In Portland, politicians have fallen head over heels in love with the idea of building a Convention Center hotel. The object of their desire is a subsidized $212 million 600-room Hyatt Hotel.

But the fact is, it was a bad idea right out of the gate and it’s an even worse idea now.

On the one hand, given Portland’s vigorous emergence from the Great Recession and a skyline brimming with construction cranes, the assumption that government-mandated subsidies are critical to building a convention center hotel is outdated if Metro believes the hotel’s success is a slam dunk. On the other hand, if the growing competition in the convention market will make adding a subsidized hotel a foolish gamble, then why do it at all?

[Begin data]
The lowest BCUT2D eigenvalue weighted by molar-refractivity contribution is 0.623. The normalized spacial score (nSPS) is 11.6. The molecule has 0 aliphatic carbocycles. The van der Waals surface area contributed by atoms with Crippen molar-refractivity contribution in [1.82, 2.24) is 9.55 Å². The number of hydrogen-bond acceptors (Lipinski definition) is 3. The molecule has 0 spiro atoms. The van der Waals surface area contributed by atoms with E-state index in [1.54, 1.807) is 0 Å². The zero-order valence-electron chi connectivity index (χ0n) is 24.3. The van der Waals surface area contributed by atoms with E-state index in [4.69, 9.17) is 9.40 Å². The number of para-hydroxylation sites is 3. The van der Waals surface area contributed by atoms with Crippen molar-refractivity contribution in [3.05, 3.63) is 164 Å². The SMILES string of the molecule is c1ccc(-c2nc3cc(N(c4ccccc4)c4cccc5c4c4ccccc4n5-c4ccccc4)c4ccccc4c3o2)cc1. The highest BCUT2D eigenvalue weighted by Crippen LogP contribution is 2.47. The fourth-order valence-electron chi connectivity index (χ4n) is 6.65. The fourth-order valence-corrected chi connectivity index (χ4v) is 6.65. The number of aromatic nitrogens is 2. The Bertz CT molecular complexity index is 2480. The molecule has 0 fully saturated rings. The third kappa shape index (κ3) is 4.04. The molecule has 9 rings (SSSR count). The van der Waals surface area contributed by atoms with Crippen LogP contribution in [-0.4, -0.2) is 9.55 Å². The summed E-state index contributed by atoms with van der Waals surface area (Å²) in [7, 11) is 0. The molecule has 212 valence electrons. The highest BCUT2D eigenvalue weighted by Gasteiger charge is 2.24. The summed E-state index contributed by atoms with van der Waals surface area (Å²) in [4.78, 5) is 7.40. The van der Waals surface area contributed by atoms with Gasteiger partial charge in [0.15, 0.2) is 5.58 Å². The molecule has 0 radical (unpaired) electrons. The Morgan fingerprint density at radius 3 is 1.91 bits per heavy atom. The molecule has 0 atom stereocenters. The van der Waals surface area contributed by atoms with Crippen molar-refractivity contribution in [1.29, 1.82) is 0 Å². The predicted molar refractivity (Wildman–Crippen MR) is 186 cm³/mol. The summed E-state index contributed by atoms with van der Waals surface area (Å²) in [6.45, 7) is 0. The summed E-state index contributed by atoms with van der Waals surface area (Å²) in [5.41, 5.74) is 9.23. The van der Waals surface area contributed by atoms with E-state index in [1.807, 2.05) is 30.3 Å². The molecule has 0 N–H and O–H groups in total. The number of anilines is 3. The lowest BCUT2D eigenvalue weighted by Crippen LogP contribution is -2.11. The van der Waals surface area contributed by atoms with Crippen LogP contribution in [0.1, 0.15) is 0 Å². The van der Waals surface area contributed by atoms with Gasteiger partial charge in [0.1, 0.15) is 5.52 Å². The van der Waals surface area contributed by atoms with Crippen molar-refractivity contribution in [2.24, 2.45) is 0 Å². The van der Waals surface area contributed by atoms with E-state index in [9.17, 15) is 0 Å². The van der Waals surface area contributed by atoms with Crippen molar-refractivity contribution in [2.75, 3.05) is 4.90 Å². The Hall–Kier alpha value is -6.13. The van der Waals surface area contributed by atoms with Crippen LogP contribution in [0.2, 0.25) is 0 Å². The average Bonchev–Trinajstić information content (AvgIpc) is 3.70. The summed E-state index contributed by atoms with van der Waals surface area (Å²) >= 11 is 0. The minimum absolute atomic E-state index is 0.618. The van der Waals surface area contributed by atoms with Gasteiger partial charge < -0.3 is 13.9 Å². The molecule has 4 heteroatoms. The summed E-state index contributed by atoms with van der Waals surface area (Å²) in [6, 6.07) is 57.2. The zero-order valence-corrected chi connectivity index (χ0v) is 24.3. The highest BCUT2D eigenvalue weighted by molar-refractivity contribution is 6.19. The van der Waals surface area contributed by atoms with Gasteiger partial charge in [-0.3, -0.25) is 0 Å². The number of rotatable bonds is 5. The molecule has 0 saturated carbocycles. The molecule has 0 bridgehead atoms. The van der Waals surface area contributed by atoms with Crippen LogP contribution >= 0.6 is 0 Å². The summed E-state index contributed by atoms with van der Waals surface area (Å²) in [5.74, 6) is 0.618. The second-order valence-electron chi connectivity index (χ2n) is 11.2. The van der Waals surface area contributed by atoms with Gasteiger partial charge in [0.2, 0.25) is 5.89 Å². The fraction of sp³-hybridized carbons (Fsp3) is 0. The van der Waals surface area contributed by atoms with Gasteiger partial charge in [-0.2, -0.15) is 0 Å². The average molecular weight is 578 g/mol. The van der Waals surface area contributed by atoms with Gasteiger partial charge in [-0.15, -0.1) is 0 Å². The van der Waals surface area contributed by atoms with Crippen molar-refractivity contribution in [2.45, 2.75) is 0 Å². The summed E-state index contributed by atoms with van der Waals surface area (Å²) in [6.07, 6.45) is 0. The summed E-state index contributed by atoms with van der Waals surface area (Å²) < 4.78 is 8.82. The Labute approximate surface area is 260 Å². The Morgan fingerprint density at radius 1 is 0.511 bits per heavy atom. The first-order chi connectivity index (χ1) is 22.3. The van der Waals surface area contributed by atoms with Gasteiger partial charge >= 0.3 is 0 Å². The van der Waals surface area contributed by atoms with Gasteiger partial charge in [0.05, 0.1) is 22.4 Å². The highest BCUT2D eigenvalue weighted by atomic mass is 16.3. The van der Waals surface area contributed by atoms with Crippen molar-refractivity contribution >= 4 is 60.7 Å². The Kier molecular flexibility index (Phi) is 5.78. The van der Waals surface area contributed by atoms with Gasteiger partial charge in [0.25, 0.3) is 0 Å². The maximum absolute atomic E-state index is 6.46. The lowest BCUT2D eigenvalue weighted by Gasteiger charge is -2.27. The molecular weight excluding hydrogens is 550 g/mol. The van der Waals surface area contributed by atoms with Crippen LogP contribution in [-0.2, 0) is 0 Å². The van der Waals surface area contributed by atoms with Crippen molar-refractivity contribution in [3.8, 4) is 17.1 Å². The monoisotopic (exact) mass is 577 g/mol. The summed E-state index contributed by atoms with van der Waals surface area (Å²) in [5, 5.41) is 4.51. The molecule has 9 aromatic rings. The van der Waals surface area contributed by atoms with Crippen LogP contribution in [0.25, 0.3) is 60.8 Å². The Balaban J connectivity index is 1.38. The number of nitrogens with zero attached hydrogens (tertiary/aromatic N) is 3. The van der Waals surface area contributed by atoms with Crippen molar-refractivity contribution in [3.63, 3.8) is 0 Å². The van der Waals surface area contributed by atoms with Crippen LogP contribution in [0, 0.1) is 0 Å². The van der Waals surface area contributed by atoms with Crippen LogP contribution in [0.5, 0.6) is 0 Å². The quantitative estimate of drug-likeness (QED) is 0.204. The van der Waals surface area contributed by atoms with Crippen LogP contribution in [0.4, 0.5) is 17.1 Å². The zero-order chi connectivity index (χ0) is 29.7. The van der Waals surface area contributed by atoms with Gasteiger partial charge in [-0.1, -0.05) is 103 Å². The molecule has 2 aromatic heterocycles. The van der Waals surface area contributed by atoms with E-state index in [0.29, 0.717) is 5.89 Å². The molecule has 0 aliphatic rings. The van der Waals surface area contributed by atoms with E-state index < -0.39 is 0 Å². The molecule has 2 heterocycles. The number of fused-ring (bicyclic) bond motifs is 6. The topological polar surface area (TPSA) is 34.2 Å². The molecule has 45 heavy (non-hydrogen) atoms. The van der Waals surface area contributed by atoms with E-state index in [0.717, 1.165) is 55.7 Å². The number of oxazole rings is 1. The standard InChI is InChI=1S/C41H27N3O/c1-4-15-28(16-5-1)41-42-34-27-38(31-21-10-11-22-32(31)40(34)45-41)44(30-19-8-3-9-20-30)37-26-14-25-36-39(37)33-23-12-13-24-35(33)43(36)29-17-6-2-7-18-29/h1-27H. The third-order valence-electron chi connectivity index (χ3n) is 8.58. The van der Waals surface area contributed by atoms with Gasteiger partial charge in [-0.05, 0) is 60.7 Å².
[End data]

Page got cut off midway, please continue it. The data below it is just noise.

“Faced with convention centers that are routinely failing to deliver on the promises of their proponents and the forecasts of their feasibility study consultants, many cities wind up, as they say, “throwing good money after bad,” said a Brookings report. “Indeed, weak performance—an underutilized center, falling attendance, an absence of promised private investment nearby—is often the justification for further public investment. A new center is thus often followed by a subsidized or fully publicly-owned hotel…”

A May 2013 rendering of a proposed Hyatt hotel at the Oregon Convention Center.

A May 2013 rendering of a proposed Hyatt hotel at the Oregon Convention Center.

So here we are.